First, get anti-theft systems and devices that make your car more difficult to steal and easier to recover. Most vehicles today come with audible warning devices. They may deter random auto theft by loud sounds. VIN-etching your vehicles windows/glass and even parts, is a simple and inexpensive protection. Electronic devices that prevent thieves from bypassing your vehicle’s ignition system are also effective. There are other electronic devices that disable the flow of electricity or fuel to the engine. You can also get simple GPS devices that can help law enforcement reveal the location of your stolen car.

Secondly, always park your car in a safe place. If you have a garage, use it. Hide your valuables. Always close all windows and lock the car. Never leave your car with the key in the ignition.

Get more information from The National Highway Traffic Safety Administration

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A person with a magnifying glass to check dollars

Understand What an Auto Insurance Premium is

An auto insurance premium what you have to pay to maintain your car insurance policy. This auto insurance premium is based on what type of car you drive, your age, gender, and many other factors. It is important to understand that car insurance companies use a variety of factors to determine your premium amount, and the exact mix of those factors are company secrets.

Which means that getting a lower premium is all in the small details – details the insurance company will not always share with you. So you have to figure out how they think. Since insurance often cost more than general repair and maintenance, you should put some effort into it.

How They Think

Based on the policy options you pick and your history, an insurance company will quote you a base price. Qualifying for one or more discounts will reduce your car insurance premium. Make sure you ask for all possible discounts. Also, ask what you can do to lower the premium. Lower mileage, over-night parking alternatives, anti-theft devices, and auto safety features may not only affect your premiums, they may also have other advantages.

The insurance company will try to figure out how much of a risk you are to them. The more you can convince them that you are a safe driver and a low risk, the better.

When You Get a New Car

Be proactive. When you get a new car, consider how your choice of model will affect the premiums. Some cars are cheaper to insure than others. Look for safety features and good safety ratings. Your insurance company will not like a car that have a history of high damage or injury claims.

Protect your new car. Both newer cars and older cars are prone to theft. The older model years are often stolen for their parts, newer cars for their high value. Do what you can to eliminate theft. If you have a garage at home and/or at work, always park there. Be sure to tell your insurance company. Pick monitored, gated, or supervised parking when you can. Activate anti-theft devices.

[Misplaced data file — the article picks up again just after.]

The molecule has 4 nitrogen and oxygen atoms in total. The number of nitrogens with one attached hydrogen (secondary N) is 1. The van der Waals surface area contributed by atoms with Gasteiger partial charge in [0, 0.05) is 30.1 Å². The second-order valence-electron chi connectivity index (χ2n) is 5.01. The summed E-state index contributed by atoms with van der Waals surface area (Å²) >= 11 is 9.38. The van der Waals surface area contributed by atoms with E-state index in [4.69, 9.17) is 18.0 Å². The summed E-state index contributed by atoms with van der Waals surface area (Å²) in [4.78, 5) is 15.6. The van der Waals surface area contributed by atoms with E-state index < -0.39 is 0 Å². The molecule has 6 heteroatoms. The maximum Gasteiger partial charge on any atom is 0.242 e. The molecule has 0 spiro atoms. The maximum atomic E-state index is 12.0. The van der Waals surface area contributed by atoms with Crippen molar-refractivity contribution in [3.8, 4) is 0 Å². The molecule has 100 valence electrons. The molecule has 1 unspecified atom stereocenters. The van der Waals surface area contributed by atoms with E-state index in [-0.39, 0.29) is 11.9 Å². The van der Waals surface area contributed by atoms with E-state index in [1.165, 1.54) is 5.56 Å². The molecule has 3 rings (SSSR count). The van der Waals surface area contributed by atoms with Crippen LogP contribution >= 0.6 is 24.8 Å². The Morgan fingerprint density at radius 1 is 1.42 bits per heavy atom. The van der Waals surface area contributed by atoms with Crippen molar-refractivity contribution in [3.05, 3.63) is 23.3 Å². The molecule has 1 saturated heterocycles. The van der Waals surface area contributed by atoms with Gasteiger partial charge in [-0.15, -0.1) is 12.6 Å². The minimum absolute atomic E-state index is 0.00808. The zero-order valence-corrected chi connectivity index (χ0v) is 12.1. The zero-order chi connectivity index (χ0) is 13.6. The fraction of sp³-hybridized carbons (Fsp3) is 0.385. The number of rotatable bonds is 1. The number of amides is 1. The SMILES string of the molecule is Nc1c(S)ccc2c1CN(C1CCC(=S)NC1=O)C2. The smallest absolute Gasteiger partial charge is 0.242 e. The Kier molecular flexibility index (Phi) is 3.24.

Safe Driver

Make a pledge to become a better and safer driver. There are usually several ways to convince your insurance company that you are a safe and responsible driver. Ask for programs you can join. For example, Progressive has the snapshot device and Allstate the Safe Driver Rewards Program. If a completed defensive driver course will lower your premium – take one! They do not cost much and can pay off quickly.

If you can lower your mileage by using other means of transport sometimes, it can also help lower your premiums.

Credit Score

Unfortunately, all insurance companies still think credit history is a powerful predictor of risk. Do what you can to have your credit history and credit score in good shape. Before getting a car insurance quote, you should always make sure that your credit history does not contain any unfavorable errors.

Insurance companies also give “good students” discounts, basically because they think “good student” means lower risk. So, if you are still at school – think ahead.

How Much Should You Pay?

Expect to pay lower insurance premiums if you live in Iowa, South Dakota, Wisconsin, North Dakota, or Idaho. In those states the average car insurance premium is between $630 and $664. You will pay the highest premiums if you live in Delaware, Florida, Rhode Island, New York, New Jersey, or Louisiana. Average premiums in those states range from $1,110 to $1,277.

The reason for those differences is higher rates of vandalism, theft, and accidents in urban areas compared to small towns or rural areas.

Which means you could also be proactive when you move. A neighborhood with low crime rates will usually mean lower car premiums. But, then again, picking your new home based on expected car insurance premiums is perhaps stretching this too far?

Illustration by: Liu Ming

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Parking on Hills - Illustration from Highway Code GB

Knowing How to Park on Hills is a Must